I really enjoyed this book. It's an easy read and really sets you in a good mood, especially ahead of the Holiday season. It's a bit like a taking a trip down memory lane with your best friend, sipping cocktails! You will definitely laugh, sympathise and relate to Vicky's experiences.

So, if you want to make a nice present, or you just want a good read ahead of Christmas, you can grab a copy right here 

Wednesday, 4 November 2015

9 cultural shocks French people experience when moving to Ireland

French wine... Because that's something French expats always moan about

A few weeks ago, I came across a conversation on the Facebook French Expat group. Yeah, the same group where French people ask stupid questions, but this time it was very interesting.

One of the members was trying to compile a list of things that, as French people, we found odd, funny or just plain crazy about Ireland. And trust me, there were a lot of comments, many I could relate to. Even if I've lived here for a long time, it reminded me of my first months in the country, and there are still a few things I can't get my head around (like the lack of shutters, but I've talked about this way too much already). Once again, it proves that even if France is close, there are many cultural differences...

1- Rectangular puff pastry

French people like to bake tarts and eat quiche. I know it sounds cliché, but we do. How come pre-made puff pastry only comes in rectangular shape? I mean, a quiche and a tart are supposed to be round, but here,  you have to cut each side and then stick them as best as you can in your round tin. This doesn't make sense at all. It's a bit like the rectangular pillows. Maybe Irish people just like rectangles...

2- Getting your pictures developed at the pharmacy

"Why do they sell cameras at the chemist?" is usually one of the first questions my lovely French students ask when we talk about what they find funny about Ireland. Every time I tell my mum I have to get photographs, she starts giggling and says "Oh, you're going to the pharmacy then..." I don't know why the chemist sells cameras or develop pictures. It's a very puzzling question.

3- Having to pay the exact change on Dublin bus

The journey cost €2.25, and of course you only have €2.50. But that's fine, just get your ticket and walk all the way to Bus Eireann central office to get you 25c refund. Yes, this is Irish logic for you. And that's one of the reasons why I gave up using public transport after a month.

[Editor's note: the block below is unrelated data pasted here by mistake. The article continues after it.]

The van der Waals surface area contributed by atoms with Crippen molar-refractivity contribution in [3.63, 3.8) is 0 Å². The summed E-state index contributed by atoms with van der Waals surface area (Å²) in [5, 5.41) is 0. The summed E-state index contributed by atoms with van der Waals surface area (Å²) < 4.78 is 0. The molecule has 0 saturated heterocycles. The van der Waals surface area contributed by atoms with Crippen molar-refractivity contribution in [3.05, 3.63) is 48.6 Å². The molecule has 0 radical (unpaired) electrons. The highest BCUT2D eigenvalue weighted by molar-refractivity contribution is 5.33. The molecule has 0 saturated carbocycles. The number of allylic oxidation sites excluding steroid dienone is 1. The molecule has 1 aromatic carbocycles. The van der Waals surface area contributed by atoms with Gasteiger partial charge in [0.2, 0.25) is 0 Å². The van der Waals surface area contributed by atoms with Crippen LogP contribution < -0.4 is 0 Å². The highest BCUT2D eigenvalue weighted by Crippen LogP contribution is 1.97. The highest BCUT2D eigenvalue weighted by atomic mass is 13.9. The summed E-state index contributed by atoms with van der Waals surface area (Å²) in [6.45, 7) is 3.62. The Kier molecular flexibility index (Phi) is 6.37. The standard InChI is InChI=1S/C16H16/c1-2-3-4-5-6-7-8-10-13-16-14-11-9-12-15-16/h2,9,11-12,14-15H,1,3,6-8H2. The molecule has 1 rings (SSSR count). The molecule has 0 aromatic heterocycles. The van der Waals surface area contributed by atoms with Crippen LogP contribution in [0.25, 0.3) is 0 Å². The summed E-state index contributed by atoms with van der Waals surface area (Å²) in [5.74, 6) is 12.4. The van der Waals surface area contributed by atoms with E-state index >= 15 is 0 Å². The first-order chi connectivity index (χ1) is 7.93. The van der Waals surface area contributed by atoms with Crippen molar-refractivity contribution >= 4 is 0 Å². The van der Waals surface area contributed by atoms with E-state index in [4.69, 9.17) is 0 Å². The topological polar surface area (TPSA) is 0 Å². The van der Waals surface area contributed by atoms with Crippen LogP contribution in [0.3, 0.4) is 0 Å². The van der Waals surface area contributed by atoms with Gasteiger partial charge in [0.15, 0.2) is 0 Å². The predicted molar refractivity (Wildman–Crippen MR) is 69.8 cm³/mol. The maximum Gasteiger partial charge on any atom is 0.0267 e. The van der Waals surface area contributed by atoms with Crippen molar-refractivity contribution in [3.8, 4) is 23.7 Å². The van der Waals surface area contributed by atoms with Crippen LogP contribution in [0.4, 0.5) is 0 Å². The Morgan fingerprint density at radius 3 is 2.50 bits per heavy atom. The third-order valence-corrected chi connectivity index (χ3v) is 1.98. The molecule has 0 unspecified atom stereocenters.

4-Strange opening hours

This can actually come as one of the biggest culture shock. In France, shops are opened Monday to Saturday, 9am to 7pm, with 2 hours lunch break. Almost all shops are closed on Sunday and some of them on Monday as well. Banks are opened Tuesday to Saturday with the same opening hours as the shops (but they're closed on Saturday afternoon). Supermarkets would open a bit longer, but not later than 10pm.
So imagine the utter surprise when discovering you virtually cannot go to the bank because it only opens from 10am to 4pm! But there's no problem if you run out of milk or bread because Tesco next door opens until midnight. And when Sunday is a dreadful day in France, here, it's the opportunity to go on a shopping spree.

5- The fact that people don't care how you dress

As a girl, it's something that I find very refreshing compared to France. I don't come from a big city, but still, there is always this feeling that people are judging you on your appearance. Sometimes, I still have the French reflex of wondering if I should wear that skirt, or that top, or those shoes... And then I remember, Irish people out there in the street don't give a shit about what I'm wearing. And I love it.

6- The love affair of Irish people with Ice cream

I mean, the sun comes out for about 5 minutes and you're guaranteed to see someone with a 99. Even in winter people buy ice-cream! That's something that actually surprised Fabrice when he arrived from Mauritius. Everyone was all wrapped up, and still, they were eating ice January! My guess is that if people were waiting for hot weather, they'd never get to enjoy an ice-cream.

7- The price of wine and cheese

Sometimes I feel like I'm a walking cliché, comparing wine prices in Tesco, and feeling how hard is the Camembert before buying it (yes I do that, don't judge me!). Then I ponder if I should really buy that 15 euros bottle or that 5 euros Camembert. Does it really worth it? Am I that desperate to eat French cheese and drink French wine? I usually refrain and buy the cheap wine (which most of the time turns out OK, and I know feck all about wine anyway).

8- The kindness of Irish people

I will always remember that old man who walked me to my destination when I got lost and couldn't find the post office, or the total stranger who stopped and changed my tyre in the middle of the motorway. You only have to open a map in Dublin and someone will come over, offering to give directions. Believe it or not, most Irish people are nice and helpful. 

9- The weather

This country has the most changeable weather I've ever seen (and I come from Brittany so I should be used to rain and wind). But we all know that right? We don't come to Ireland expecting tropical weather (although some summers it can feel like it). What's more amazing is the lengthy conversations Irish people can have about the weather, and the 20 different words used for rain, wind and sun.

Did I forget something? What cultural shock did you experience when you moved to another country?